I am a wife, the mother of a son, a sister to a brother, the daughter of a father I adored, and quite fond of men. Nevertheless, I cannot think of one man I would choose to have lunch with over one of my girlfriends. I know some will balk at this confession, but it is true. Mind you, I would happily have lunch with any or all of the men aforementioned, but it simply would not be the same as lunch with one of my girlfriends. The details matter so much with women, and we savor them shamelessly. Everything matters. The best men (in my view) are the ones who recognize their deficiencies and genuinely work to compensate. The nuances that come naturally to women require just does not seem to come as naturally to them.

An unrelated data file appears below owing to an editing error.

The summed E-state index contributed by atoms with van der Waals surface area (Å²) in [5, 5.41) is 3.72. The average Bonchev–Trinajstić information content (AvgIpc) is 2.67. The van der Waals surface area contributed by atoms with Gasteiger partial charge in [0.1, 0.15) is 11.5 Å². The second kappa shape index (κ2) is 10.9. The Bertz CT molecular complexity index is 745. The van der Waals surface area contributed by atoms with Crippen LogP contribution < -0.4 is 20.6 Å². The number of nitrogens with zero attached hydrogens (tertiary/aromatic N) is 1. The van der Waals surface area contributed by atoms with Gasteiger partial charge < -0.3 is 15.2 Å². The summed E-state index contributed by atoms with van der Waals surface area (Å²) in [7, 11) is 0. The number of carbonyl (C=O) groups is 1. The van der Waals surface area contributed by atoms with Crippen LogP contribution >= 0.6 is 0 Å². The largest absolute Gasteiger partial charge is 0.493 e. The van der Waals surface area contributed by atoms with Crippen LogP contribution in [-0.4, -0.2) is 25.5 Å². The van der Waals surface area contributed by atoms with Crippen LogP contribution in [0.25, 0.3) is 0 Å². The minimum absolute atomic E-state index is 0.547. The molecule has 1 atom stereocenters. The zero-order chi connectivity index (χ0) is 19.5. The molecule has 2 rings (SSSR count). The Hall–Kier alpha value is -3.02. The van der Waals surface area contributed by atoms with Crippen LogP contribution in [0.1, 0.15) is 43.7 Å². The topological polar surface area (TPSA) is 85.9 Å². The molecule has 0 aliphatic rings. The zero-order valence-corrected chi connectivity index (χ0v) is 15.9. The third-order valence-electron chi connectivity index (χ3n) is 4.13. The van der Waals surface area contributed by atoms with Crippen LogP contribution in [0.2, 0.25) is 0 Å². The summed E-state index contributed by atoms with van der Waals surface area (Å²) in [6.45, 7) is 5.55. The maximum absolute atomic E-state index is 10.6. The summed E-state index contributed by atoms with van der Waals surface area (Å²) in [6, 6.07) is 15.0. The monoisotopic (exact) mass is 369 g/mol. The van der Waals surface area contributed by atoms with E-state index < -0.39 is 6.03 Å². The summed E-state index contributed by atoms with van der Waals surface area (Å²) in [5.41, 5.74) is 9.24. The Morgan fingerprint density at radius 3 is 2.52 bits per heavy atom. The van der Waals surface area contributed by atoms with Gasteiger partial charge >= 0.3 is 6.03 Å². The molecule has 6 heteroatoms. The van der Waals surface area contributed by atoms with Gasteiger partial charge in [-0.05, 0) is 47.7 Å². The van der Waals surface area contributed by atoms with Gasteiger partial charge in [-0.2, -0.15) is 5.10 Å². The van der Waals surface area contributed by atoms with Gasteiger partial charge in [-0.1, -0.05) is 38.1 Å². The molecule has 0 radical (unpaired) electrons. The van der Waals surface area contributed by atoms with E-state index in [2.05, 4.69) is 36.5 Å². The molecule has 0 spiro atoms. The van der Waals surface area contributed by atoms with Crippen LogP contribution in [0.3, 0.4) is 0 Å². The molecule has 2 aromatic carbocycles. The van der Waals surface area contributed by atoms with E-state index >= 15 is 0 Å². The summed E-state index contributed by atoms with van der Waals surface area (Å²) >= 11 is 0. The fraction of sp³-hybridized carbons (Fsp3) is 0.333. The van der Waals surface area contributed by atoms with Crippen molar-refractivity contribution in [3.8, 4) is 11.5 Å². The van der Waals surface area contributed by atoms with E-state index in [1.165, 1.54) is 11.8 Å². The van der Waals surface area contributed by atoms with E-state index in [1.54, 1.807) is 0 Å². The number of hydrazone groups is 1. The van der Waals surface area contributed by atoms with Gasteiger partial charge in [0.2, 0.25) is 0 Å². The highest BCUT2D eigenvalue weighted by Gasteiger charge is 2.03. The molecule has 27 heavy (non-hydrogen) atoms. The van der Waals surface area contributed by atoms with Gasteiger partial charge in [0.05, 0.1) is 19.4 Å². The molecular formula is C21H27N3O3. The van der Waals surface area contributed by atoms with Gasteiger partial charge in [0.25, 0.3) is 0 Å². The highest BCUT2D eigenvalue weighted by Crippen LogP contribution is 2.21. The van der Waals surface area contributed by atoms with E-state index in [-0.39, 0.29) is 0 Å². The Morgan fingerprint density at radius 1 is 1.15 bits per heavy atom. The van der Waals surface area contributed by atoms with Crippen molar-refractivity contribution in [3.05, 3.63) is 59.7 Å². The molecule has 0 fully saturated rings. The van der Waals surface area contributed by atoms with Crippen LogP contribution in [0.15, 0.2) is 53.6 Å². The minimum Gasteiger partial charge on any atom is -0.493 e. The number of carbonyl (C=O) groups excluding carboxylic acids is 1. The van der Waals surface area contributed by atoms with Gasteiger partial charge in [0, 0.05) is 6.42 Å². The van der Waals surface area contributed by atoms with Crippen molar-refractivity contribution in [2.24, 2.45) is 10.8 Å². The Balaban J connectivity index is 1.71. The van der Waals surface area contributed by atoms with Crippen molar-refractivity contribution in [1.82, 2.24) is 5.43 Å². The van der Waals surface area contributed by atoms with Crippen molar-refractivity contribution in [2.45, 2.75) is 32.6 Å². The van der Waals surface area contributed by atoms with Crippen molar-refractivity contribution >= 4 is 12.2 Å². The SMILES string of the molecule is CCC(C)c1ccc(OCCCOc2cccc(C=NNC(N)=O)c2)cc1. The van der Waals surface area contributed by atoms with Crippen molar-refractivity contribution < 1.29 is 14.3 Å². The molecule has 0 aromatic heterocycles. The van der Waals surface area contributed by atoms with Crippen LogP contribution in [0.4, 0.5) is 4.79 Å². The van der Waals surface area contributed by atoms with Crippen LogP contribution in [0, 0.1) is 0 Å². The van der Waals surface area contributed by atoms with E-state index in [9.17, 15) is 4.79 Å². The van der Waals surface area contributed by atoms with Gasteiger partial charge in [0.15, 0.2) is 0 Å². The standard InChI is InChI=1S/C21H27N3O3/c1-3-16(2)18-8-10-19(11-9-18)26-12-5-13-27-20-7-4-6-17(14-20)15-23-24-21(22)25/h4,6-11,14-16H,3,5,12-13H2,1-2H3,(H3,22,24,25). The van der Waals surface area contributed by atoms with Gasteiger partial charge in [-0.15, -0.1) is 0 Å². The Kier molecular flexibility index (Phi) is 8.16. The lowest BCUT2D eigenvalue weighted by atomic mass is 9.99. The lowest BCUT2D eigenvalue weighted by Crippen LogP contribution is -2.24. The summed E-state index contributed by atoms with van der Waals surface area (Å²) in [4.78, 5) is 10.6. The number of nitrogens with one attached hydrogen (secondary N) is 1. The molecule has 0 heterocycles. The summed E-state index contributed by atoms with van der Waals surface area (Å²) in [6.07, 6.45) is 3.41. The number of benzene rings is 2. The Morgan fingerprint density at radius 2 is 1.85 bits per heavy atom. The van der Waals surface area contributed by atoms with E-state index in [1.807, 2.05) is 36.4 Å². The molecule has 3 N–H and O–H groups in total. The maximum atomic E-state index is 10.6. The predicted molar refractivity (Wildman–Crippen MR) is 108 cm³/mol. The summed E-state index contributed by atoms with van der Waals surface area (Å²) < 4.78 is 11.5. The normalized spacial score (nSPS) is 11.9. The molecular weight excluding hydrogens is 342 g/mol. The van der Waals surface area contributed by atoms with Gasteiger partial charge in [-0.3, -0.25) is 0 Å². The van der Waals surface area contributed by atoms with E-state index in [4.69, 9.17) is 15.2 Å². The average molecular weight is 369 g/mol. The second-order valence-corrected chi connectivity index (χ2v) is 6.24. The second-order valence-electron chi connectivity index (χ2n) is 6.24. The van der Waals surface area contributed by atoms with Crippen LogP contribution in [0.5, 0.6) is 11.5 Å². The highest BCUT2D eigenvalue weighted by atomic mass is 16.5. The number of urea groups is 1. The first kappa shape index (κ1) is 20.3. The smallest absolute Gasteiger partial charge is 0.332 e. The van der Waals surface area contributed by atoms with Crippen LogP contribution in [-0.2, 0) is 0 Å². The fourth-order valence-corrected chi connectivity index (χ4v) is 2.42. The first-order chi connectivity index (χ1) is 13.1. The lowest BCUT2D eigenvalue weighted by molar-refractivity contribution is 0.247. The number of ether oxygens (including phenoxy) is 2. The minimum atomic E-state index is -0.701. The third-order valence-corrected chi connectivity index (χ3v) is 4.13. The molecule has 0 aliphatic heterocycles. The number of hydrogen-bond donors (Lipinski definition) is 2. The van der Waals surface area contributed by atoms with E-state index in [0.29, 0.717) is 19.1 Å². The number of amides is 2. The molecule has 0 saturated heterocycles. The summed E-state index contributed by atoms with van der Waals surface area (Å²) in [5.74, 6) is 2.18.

I had a phone call this week from the woman who took care of my mother for many years. Marva is at least ten years younger than I. She is also the mother of five, a grandmother, and the person who taught me more about patience, kindness, and good humor than anyone else I ever knew. One day, in the early months of my mother's first serious decline, we brought her back to her apartment from yet another hospitalization. I was already weary, and I had no idea what was ahead, how really bad it would become in the months and years to follow. After we got my mother settled, I left to do some errands. When I returned, my mother was resting. She looked so sweet, so vulnerable, curled into herself with her head resting on her folded hands as though in prayer. Her skin was flawless as it remained to the day she passed. She opened her eyes and smiled at me. I had this sense of knowing that I would never again have my mother whole. I lay down beside her, curved my body around hers, and placed one of her hands on my cheek, flattening her palm with my own. I cried softly for no other reason than I was sad and exhausted. And then Marva sat down beside me on the bed and stroked my back, soothing circular strokes, murmuring in her lilting Jamaican accent that, "It's gonna be alright." I believed her.